Woman Convicted of 2004 Murder Asks for Reduced Sentence, Denied

In January of this year, 54-year-old Joyce Renee Phillips was sentenced to nine to 15 years in prison for killing Michael Richardson in 2004. Phillips allegedly believed that by pleading guilty to the charge in December of 2012, her sentence would be reduced to 4 1/2 years based on what her attorney told her. At a hearing on Friday September 13, Kent County Circuit Court Judge Paul Sullivan denied Phillips’ request for re-sentencing, and kept the nine to 15 year sentence in place. Phillips also claims that her lawyer never requested the judge consider the low end of the state sentencing guidelines when deciding the sentence she would face. blood-1-1318646-m.jpg

In 2004, Phillips and the victim became involved in an altercation at the residence where Phillips lived; the two had a long history of domestic violence, which news reports indicate was fueled by alcohol and drugs. Phillips does not deny that she shot the gun she retrieved from one of the children’s rooms, however she denies that she intended to kill Richardson.

Appellate attorney Susan Walsh argued that her client only agreed to plead guilty to manslaughter after her children mislead police, in an effort to protect them from possible prosecution. She also argued that Fred Johnson, Phillips’ attorney at trial, failed to request the judge sentence his client at the low end of Michigan’s state sentencing guidelines. Phillips believed that in pleading guilty, she would spend less than five years behind bars. Walsh concluded that because of this, Phillips had ineffective counsel.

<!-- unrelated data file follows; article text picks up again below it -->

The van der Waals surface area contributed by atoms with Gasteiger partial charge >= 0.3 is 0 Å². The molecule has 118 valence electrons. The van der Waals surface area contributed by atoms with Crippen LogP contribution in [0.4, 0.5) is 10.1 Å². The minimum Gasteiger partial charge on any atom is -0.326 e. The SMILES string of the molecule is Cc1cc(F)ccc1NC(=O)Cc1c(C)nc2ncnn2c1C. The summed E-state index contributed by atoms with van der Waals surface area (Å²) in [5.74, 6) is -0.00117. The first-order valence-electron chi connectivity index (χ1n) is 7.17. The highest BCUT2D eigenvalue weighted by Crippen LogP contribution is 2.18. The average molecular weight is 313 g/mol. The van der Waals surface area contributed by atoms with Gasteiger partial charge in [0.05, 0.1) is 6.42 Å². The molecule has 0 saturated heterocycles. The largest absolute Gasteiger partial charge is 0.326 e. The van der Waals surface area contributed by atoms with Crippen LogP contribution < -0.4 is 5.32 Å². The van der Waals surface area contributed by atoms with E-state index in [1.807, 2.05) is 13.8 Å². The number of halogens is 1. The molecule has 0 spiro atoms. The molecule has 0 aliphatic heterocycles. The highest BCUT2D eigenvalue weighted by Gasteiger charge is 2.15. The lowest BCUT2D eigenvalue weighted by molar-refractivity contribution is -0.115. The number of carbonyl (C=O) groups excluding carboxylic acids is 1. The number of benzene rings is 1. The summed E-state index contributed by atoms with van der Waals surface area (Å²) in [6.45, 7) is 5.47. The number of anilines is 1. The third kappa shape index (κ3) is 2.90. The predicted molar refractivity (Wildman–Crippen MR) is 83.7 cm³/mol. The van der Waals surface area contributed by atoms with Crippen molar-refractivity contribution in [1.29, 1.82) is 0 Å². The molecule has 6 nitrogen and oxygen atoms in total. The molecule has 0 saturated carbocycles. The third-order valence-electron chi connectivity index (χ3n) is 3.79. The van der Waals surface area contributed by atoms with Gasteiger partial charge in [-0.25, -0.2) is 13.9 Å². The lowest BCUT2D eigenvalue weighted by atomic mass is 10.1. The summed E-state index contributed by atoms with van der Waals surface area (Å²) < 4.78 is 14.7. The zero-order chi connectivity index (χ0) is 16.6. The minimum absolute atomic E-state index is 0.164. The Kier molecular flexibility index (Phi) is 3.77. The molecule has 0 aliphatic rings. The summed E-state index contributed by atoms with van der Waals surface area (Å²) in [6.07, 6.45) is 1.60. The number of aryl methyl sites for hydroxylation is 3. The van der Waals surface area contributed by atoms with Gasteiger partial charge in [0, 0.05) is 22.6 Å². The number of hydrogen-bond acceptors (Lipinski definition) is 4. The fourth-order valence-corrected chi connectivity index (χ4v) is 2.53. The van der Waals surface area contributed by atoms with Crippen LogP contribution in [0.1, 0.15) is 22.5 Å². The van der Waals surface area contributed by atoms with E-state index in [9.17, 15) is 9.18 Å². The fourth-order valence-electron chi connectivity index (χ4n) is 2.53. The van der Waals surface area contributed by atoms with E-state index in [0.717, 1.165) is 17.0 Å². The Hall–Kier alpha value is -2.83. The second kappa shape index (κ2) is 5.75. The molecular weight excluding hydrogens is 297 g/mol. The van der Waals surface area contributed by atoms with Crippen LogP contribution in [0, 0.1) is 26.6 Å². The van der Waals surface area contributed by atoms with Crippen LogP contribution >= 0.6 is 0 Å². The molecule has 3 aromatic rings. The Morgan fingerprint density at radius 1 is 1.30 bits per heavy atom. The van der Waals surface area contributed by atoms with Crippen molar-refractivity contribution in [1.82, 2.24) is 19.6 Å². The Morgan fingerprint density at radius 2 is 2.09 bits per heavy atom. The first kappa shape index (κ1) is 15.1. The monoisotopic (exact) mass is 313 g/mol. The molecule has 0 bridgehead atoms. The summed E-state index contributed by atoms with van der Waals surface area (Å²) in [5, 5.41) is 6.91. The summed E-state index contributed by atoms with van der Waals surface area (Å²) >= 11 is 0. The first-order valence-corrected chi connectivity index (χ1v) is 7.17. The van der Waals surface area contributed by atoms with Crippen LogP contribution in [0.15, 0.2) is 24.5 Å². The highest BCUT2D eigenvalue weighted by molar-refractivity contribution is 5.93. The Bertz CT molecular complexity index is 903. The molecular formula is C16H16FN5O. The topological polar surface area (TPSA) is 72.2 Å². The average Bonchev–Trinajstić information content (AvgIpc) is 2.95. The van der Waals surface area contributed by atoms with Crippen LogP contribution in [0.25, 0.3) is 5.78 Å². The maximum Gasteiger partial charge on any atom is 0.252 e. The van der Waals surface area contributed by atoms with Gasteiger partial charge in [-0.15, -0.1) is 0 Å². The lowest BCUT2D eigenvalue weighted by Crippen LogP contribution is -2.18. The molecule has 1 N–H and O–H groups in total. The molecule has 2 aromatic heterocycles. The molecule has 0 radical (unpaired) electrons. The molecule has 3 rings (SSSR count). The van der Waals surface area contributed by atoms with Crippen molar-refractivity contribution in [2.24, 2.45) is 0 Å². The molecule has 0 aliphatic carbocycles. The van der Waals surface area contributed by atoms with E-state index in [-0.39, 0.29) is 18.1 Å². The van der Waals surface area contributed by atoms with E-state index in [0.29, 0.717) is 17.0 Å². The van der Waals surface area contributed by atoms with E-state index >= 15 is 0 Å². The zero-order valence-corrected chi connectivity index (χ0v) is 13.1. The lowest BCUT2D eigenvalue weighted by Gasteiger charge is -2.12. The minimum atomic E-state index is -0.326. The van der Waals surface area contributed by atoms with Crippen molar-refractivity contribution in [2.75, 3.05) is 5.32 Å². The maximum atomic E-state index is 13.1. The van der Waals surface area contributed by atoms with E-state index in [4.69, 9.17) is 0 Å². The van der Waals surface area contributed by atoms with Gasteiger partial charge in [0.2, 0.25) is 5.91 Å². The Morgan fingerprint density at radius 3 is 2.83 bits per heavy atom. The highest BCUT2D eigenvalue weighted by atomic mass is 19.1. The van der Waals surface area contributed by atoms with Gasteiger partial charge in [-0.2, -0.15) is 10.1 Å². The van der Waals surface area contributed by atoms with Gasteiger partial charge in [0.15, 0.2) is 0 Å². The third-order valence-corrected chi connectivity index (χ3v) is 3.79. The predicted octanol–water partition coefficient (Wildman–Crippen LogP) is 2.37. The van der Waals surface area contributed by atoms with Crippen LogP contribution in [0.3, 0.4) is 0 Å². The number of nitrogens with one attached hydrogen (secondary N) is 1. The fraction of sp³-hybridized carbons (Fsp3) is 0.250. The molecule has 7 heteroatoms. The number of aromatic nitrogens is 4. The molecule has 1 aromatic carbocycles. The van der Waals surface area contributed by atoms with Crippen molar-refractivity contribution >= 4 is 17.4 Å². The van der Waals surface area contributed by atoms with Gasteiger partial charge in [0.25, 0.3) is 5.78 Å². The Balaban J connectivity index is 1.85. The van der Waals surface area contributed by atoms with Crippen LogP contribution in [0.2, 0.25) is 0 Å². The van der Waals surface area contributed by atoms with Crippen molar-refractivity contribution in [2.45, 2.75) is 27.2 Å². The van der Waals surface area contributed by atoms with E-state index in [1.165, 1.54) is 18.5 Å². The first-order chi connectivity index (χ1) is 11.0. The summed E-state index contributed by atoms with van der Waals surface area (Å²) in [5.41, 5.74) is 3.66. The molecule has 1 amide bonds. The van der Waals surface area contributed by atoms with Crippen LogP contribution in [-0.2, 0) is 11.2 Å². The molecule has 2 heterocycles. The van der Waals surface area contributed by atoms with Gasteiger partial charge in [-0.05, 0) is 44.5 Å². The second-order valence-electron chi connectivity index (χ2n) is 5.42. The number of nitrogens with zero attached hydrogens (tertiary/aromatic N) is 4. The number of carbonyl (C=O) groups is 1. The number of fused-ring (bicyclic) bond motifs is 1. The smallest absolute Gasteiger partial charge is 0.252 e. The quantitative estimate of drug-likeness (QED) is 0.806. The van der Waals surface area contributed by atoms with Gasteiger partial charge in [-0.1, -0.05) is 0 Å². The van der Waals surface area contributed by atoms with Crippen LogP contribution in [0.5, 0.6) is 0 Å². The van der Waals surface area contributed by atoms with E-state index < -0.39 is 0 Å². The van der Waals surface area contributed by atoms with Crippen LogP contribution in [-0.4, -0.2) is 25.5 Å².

35-year-old Tanoya Phillips, Joyce Phillips’ daughter, testified under oath that she did not know of any gun-related incidents or shootings between her mother and the victim; she pleaded guilty to perjury and was sentenced to one year in jail along with other penalties in March of this year.

Michigan criminal defense lawyers know that there are many times clients are not clear regarding what their attorneys tell them about the potential sentence they will face. In fact, the judge in the above case said that he has seen this many times in his 25 years on the bench. He went on to say that in nearly all cases, prosecutors request the high end sentencing, while defense lawyers request the minimum sentence according to state sentencing guidelines.

What this case really demonstrates is the importance of a client and attorney having a close, understanding relationship. It is critical that criminal defense lawyers make absolutely certain the client clearly understands potential sentencing, and what is at stake at every stage of the process.


If you have been accused of manslaughter or any serious or violent offense, contact a skilled Michigan criminal defense attorney at once.